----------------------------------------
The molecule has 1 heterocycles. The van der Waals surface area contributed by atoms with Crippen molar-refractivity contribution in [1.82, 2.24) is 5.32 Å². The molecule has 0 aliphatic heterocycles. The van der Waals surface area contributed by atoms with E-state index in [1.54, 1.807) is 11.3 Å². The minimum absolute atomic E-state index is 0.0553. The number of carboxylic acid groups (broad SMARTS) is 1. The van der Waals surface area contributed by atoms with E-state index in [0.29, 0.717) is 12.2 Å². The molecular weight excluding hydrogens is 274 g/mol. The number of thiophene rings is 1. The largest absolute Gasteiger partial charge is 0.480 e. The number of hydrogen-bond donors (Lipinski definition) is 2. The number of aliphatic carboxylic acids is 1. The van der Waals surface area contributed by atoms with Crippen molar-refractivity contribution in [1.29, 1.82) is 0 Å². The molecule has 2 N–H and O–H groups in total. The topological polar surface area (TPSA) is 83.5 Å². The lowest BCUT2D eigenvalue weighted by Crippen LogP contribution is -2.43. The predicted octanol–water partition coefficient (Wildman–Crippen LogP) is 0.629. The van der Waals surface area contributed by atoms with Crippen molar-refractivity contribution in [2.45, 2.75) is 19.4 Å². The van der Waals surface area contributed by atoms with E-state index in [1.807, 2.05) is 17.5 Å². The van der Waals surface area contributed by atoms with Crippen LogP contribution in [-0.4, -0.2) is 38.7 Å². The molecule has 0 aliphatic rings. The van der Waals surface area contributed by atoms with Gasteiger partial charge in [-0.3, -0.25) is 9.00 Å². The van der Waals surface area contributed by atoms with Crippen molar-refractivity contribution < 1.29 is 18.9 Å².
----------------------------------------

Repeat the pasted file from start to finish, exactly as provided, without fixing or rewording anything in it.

The molecule has 1 heterocycles. The van der Waals surface area contributed by atoms with Crippen molar-refractivity contribution in [1.82, 2.24) is 5.32 Å². The molecule has 0 aliphatic heterocycles. The van der Waals surface area contributed by atoms with E-state index in [1.54, 1.807) is 11.3 Å². The minimum absolute atomic E-state index is 0.0553. The number of carboxylic acid groups (broad SMARTS) is 1. The van der Waals surface area contributed by atoms with E-state index in [0.29, 0.717) is 12.2 Å². The molecular weight excluding hydrogens is 274 g/mol. The number of thiophene rings is 1. The largest absolute Gasteiger partial charge is 0.480 e. The number of hydrogen-bond donors (Lipinski definition) is 2. The number of aliphatic carboxylic acids is 1. The van der Waals surface area contributed by atoms with Crippen molar-refractivity contribution in [1.29, 1.82) is 0 Å². The molecule has 2 N–H and O–H groups in total. The topological polar surface area (TPSA) is 83.5 Å². The lowest BCUT2D eigenvalue weighted by Crippen LogP contribution is -2.43. The predicted octanol–water partition coefficient (Wildman–Crippen LogP) is 0.629. The van der Waals surface area contributed by atoms with Crippen molar-refractivity contribution in [2.45, 2.75) is 19.4 Å². The van der Waals surface area contributed by atoms with E-state index in [1.807, 2.05) is 17.5 Å². The van der Waals surface area contributed by atoms with Crippen LogP contribution in [-0.4, -0.2) is 38.7 Å². The molecule has 0 aliphatic rings. The van der Waals surface area contributed by atoms with Gasteiger partial charge in [-0.3, -0.25) is 9.00 Å². The van der Waals surface area contributed by atoms with Crippen molar-refractivity contribution < 1.29 is 18.9 Å².